To access photographs and text describing the simple omega brooches from the Hull and East Riding Collection, and the more complex examples in the British Museum Collection, go to the Hull and East Riding Online Collection Catalogue (http://www.hullcc.gov.uk/museumcollections/collections/) and search for the following ID numbers: KINCM:2008.6067 .42, KINCM:2008.6067.55, KINCM:2008.6067.56 and KINCM:2008.6067.58 Go to the British Museum Collection Database (http://www.britishmuseum.org/research/search_the_collection_database.aspx) and search for 1905,0524.26-32 and 1905,0524.25
· Hull and East Riding Museum. 2010. Online Collection Catalogue
· Raymond’s Quiet Press. 2010. Viking Women's Dress Brooches, Shawl Pins. Available online at: https://www.quietpress.com/vikingbrooch.html
· Roesdahl, E. and Wilson, D.M. [eds.] 1992. Viking to Crusader: The Scandinavians and Europe 800-1200. (New York: Rizzoli).
· Sheppard, T. 1904. Ancient Russian Ornaments and Weapons. The Antiquary 50(290); 50-4. Online at: http://www.archive.org/details/antiquary06unkngoog
By Vitasha Ivanova doch’
“A slightly alcoholic drink, similar to beer, made by fermenting rye bread in water. This is the generally accepted anglicized spelling (Russian kvas” or KBAC in Cyrillic). (The Domostroi, p. 248)
Recipe from The Domostroi p. 198
Ordinary Kvass. To brew ordinary kvass, take four parts honey and strain it until it is clear. Put it in a jar and ferment it using an ordinary soft loaf, without additional yeast. When it is done, pout it into a cask.
With the assistance of Master Donal, we redacted it to the following:
1 loaf Mestmacher Whole Rye Bread, no preservatives – 17.6 oz.
¼ cup raisins + 3 raisins per bottle
1 teaspoon bread yeast (Red Star Active Dry Yeast)
1 tablespoon clover honey
7/11/10: Break slices in half and stand up on edge in a cooling rack that is on a cookie sheet. Dry in oven at 200 degrees for 1 hour. Medium dryness, but not hard. I had dried 2 loafs like this, but ended up not using the other one. A couple days later, I took the hard bread and put it in a paper bag to use at another time.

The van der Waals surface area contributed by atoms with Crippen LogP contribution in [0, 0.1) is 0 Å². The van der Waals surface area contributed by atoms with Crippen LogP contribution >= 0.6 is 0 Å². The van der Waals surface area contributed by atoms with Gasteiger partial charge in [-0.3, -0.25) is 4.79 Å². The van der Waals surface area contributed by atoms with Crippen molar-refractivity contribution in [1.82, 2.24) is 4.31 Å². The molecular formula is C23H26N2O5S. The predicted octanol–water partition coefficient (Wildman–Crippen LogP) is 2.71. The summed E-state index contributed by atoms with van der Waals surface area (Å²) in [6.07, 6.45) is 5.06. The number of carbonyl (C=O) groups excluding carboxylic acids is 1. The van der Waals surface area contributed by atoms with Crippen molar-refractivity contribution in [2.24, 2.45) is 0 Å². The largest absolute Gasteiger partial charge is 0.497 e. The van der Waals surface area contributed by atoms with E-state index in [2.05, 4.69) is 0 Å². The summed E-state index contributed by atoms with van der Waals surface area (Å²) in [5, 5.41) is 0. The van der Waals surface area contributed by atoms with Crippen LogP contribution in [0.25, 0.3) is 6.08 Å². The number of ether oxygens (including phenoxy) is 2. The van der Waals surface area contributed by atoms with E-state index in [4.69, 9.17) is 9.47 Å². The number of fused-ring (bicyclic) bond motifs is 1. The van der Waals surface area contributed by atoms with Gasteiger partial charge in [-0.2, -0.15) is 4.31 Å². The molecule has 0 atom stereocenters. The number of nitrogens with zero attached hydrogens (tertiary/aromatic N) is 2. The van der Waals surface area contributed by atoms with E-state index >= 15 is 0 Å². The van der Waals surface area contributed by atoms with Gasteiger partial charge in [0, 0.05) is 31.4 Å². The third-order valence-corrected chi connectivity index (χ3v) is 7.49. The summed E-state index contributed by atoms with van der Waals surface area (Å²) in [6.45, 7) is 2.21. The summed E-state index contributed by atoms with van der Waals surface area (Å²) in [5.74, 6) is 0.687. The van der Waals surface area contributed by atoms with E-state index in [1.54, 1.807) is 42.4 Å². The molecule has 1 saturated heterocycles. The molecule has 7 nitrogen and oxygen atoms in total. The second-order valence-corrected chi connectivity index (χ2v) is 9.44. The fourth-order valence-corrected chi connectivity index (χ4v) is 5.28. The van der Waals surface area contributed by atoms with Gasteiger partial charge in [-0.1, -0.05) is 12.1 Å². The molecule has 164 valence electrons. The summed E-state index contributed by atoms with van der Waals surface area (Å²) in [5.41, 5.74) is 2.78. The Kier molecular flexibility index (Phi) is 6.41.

9/27/10: Boil 1 1/2 gal water for 10 min to remove chlorine. Remove dry bread from the paper bag, break it up and steep in water for 1 hour, stirring every 10 minutes. While the bread is steeping, I put the carboy, airlock, funnel, strainer, hydrometer, hydrometer tube, plate and knife (for chopping raisins) in Iodaphor sterilizing solution (1 capful per 5 gallons of water). Strain bread out of liquid and pour liquid into carboy. Chop ¼ cup raisins and add to carboy.
9/28/10 (AM): Hydrometer 1.034. Added 1 teaspoon of bread yeast and added airlock. I chose bread yeast as it seemed to be what would have been naturally in the kitchens in period, and because I felt it would be the yeast best able to ferment the bread.
10/2/10: I soaked the second carboy, airlock, funnel, strainer, hydrometer, hydrometer tube, and tablespoon in Iodaphor sterilizing solution (1 capful per 5 gallons of water). Then I racked the kvass and added 1 tablespoon of clover honey. The hydrometer reading was 1.008 at 76 degrees – adjusted to 1.010 (3.1% alcohol).
10/5/10: I soaked the funnel, bottles, bottle caps, hydrometer, hydrometer tube, plate, potato peeler and knife (for cutting the lemon peel) in Iodaphor sterilizing solution (1 capful per 5 gallons of water). Then I poured the kvass into the bottles, added 3 raisins and 1/8 of a slice of lemon peel to each bottle and capped them. (Please excuse the Samuel Adams bottles. I reuse the bottles from the commercial beers we buy as they are easier on the pocketbook.) The hydrometer reading was 1.006 at 74 degrees – adjusted to 1.0075 (3.5% alcohol).
The final product is cloudy and should be lightly carbonated. I believe that the product comes out cloudy since it is brewed from bread which is made of finely ground grains. The recipe does not mention straining it, so I would surmise that it was also served cloudy in period as well. One may wish to roll the bottle before opening it in the same manner that a modern wheat beer is properly served in order to redistribute the sediments throughout the kvass. Otherwise, the first few drinks of the kvass may be weak and flavorless.